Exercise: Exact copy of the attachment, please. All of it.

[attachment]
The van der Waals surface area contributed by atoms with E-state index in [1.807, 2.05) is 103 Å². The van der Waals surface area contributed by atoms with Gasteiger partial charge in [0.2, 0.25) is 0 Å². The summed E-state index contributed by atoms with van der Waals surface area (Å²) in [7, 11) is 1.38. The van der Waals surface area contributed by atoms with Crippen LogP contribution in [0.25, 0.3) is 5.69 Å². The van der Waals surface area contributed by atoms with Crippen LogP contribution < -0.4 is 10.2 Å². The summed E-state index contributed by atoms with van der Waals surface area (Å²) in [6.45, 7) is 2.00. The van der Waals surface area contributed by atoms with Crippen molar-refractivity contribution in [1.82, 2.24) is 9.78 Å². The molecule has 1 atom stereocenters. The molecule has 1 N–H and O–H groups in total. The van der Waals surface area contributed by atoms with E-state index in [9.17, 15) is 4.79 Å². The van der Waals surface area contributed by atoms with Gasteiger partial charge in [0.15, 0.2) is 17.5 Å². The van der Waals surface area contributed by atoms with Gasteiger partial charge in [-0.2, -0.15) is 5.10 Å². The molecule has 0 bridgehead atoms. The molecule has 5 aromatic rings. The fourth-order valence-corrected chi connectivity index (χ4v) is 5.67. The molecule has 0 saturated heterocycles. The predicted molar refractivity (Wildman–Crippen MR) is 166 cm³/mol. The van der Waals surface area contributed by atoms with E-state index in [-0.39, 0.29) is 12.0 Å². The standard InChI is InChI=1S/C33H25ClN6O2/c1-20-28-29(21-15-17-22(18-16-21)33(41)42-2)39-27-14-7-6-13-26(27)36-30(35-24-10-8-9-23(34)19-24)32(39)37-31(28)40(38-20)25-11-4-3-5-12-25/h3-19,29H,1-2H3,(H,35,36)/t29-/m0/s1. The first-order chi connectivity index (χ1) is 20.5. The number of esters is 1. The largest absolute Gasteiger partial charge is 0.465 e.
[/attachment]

The van der Waals surface area contributed by atoms with E-state index in [1.807, 2.05) is 103 Å². The van der Waals surface area contributed by atoms with Gasteiger partial charge in [0.2, 0.25) is 0 Å². The summed E-state index contributed by atoms with van der Waals surface area (Å²) in [7, 11) is 1.38. The van der Waals surface area contributed by atoms with Crippen LogP contribution in [0.25, 0.3) is 5.69 Å². The van der Waals surface area contributed by atoms with Crippen LogP contribution < -0.4 is 10.2 Å². The summed E-state index contributed by atoms with van der Waals surface area (Å²) in [6.45, 7) is 2.00. The van der Waals surface area contributed by atoms with Crippen molar-refractivity contribution in [1.82, 2.24) is 9.78 Å². The molecule has 1 atom stereocenters. The molecule has 1 N–H and O–H groups in total. The van der Waals surface area contributed by atoms with E-state index in [9.17, 15) is 4.79 Å². The van der Waals surface area contributed by atoms with Gasteiger partial charge in [0.15, 0.2) is 17.5 Å². The van der Waals surface area contributed by atoms with Gasteiger partial charge in [-0.2, -0.15) is 5.10 Å². The molecule has 0 bridgehead atoms. The molecule has 5 aromatic rings. The fourth-order valence-corrected chi connectivity index (χ4v) is 5.67. The molecule has 0 saturated heterocycles. The predicted molar refractivity (Wildman–Crippen MR) is 166 cm³/mol. The van der Waals surface area contributed by atoms with E-state index in [-0.39, 0.29) is 12.0 Å². The standard InChI is InChI=1S/C33H25ClN6O2/c1-20-28-29(21-15-17-22(18-16-21)33(41)42-2)39-27-14-7-6-13-26(27)36-30(35-24-10-8-9-23(34)19-24)32(39)37-31(28)40(38-20)25-11-4-3-5-12-25/h3-19,29H,1-2H3,(H,35,36)/t29-/m0/s1. The first-order chi connectivity index (χ1) is 20.5. The number of esters is 1. The largest absolute Gasteiger partial charge is 0.465 e.